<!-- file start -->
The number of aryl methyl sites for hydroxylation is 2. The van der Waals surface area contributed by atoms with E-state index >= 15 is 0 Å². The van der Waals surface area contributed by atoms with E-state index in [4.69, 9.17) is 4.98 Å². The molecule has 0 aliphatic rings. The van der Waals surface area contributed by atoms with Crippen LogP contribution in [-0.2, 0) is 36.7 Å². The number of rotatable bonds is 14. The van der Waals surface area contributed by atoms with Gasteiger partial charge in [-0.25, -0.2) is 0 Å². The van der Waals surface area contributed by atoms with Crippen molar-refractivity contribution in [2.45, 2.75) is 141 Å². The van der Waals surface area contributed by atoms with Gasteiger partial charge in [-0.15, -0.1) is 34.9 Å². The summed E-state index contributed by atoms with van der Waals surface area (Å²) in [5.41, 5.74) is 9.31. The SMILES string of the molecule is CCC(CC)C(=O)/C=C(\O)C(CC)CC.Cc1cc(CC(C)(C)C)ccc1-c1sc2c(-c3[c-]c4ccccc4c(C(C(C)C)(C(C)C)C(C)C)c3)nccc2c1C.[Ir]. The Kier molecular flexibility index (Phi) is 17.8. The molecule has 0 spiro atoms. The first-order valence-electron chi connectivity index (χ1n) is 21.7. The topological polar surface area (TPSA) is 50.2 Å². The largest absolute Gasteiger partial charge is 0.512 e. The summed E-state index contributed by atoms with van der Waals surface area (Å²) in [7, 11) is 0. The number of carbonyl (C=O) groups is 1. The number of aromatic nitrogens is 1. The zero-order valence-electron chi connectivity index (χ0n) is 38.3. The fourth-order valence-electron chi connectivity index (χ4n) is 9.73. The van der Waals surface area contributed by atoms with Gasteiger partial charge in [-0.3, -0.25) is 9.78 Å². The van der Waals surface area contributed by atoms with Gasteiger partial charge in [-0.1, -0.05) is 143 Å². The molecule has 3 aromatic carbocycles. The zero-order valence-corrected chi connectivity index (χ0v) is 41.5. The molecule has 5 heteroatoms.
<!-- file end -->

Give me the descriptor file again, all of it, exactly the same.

The number of aryl methyl sites for hydroxylation is 2. The van der Waals surface area contributed by atoms with E-state index >= 15 is 0 Å². The van der Waals surface area contributed by atoms with E-state index in [4.69, 9.17) is 4.98 Å². The molecule has 0 aliphatic rings. The van der Waals surface area contributed by atoms with Crippen LogP contribution in [-0.2, 0) is 36.7 Å². The number of rotatable bonds is 14. The van der Waals surface area contributed by atoms with Gasteiger partial charge in [-0.25, -0.2) is 0 Å². The van der Waals surface area contributed by atoms with Crippen molar-refractivity contribution in [2.45, 2.75) is 141 Å². The van der Waals surface area contributed by atoms with Gasteiger partial charge in [-0.15, -0.1) is 34.9 Å². The summed E-state index contributed by atoms with van der Waals surface area (Å²) in [5.41, 5.74) is 9.31. The SMILES string of the molecule is CCC(CC)C(=O)/C=C(\O)C(CC)CC.Cc1cc(CC(C)(C)C)ccc1-c1sc2c(-c3[c-]c4ccccc4c(C(C(C)C)(C(C)C)C(C)C)c3)nccc2c1C.[Ir]. The Kier molecular flexibility index (Phi) is 17.8. The molecule has 0 spiro atoms. The first-order valence-electron chi connectivity index (χ1n) is 21.7. The topological polar surface area (TPSA) is 50.2 Å². The largest absolute Gasteiger partial charge is 0.512 e. The summed E-state index contributed by atoms with van der Waals surface area (Å²) in [7, 11) is 0. The number of carbonyl (C=O) groups is 1. The number of aromatic nitrogens is 1. The zero-order valence-electron chi connectivity index (χ0n) is 38.3. The fourth-order valence-electron chi connectivity index (χ4n) is 9.73. The van der Waals surface area contributed by atoms with Gasteiger partial charge in [-0.3, -0.25) is 9.78 Å². The van der Waals surface area contributed by atoms with Gasteiger partial charge in [-0.1, -0.05) is 143 Å². The molecule has 3 aromatic carbocycles. The zero-order valence-corrected chi connectivity index (χ0v) is 41.5. The molecule has 5 heteroatoms.